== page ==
More specifically, this invention provides a protective covering for the wire bonds in hybrid integrated circuits, which covering is applied before the surface of the circuit is encapsulated in plastic to prevent any contact between the plastic encapsulation and the lamentary interconnecting wires used to interconnect the semiconductor elements on the circuit board.
Brief description of the drawing Other objects, features and advantages of this invention will become apparent from the following detailed description of preferred embodiments thereof and from the drawing, in which:
FIGURE 1 is a sectional view in partial elevation of a plastic coated hybrid microcircuit assembly made in accordance with the invention;
FIGURE 2 is a fragmentary sectional view of a portion of the circuit assembly shown in FIGURE 1;
FIGURE 3 shows an exploded elevational view in perspective of a circuit board made in accordance with the invention; and
3,469,148 Patented Sept. 23, 1969 "ice FIGURE 4 shows a fragmentary sectional view in partial elevation of a circuit board such as shown in FIG- URE 3 after the circuit board has been potted in plastic.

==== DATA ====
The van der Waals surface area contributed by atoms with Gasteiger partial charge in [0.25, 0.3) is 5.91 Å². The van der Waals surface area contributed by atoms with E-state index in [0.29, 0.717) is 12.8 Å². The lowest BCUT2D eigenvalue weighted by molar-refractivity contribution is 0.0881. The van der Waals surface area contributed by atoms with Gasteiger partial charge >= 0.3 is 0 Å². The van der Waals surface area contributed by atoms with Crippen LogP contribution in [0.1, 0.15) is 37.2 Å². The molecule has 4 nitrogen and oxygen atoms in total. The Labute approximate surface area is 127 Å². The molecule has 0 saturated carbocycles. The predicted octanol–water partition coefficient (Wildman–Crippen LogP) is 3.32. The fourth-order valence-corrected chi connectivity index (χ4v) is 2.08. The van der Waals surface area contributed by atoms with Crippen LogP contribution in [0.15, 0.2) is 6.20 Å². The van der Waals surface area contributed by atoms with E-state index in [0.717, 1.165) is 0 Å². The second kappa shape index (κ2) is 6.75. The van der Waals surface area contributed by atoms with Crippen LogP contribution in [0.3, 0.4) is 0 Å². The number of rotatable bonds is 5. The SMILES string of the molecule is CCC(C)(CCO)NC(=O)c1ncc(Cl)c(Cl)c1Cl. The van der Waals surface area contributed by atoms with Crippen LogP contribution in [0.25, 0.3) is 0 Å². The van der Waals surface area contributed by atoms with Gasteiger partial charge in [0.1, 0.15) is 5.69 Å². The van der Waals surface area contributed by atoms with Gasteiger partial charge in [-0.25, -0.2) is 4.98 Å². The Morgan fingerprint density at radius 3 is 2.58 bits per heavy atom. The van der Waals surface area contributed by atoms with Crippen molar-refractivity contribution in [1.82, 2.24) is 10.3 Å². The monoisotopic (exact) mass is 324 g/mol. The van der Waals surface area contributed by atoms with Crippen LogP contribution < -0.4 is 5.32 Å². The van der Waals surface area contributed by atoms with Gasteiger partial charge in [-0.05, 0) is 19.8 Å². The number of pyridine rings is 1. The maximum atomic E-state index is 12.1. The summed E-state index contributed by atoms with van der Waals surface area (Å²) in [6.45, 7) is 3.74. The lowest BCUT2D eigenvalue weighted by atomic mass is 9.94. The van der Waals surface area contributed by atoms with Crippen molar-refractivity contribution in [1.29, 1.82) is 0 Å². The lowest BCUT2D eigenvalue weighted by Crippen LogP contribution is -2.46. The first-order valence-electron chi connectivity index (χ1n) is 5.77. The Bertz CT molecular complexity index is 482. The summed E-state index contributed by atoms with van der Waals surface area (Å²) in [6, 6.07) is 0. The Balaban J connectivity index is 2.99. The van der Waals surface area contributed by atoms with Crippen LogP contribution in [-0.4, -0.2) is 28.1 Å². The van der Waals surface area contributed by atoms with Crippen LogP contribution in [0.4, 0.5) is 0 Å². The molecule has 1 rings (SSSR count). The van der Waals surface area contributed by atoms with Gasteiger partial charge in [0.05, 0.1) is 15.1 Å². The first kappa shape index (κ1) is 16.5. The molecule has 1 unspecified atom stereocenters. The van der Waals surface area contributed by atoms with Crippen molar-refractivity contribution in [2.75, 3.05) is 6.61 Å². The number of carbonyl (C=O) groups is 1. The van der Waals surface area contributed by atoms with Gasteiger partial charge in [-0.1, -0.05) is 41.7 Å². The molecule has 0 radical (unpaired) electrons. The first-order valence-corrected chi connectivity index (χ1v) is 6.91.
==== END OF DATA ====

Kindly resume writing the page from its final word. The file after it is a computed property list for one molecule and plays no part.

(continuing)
Description of the preferred embodiments As can be seen in connection with FIGURES 1 and 2 the invention involves a circuit board 10 of ceramic or the like which is soldered to a metal support member 12 having upstanding side walls 13 which form a damming around the circuit board to retain a liquid plastic 14 which is cast in place over the circuit board. A ceramic cover 16 is bonded to the circuit board 10 by means of an adhesive 18 to isolate that portion of the circuit board 10 enclosed ywithin cover 16. In this manner the plastic potting 14 does not contact the surface portion of the circuit board with cover 16.
As can be seen more clearly in connection with FIG- URE 2, the area of the circuit board isolated from contact with the plastic potting 14 includes a semiconductive element 20 which is soldered to a circuit -pattern segment 22. semiconductive element 20 is electrically connected to another semiconductive element 24 by means of a lamentary interconnecting terminal wire 26. Semiconductive elements 20 and 24 are also connected by similar wire bonds to selected portions 28 and 30, respectively, of a circuit pattern on the circuit board.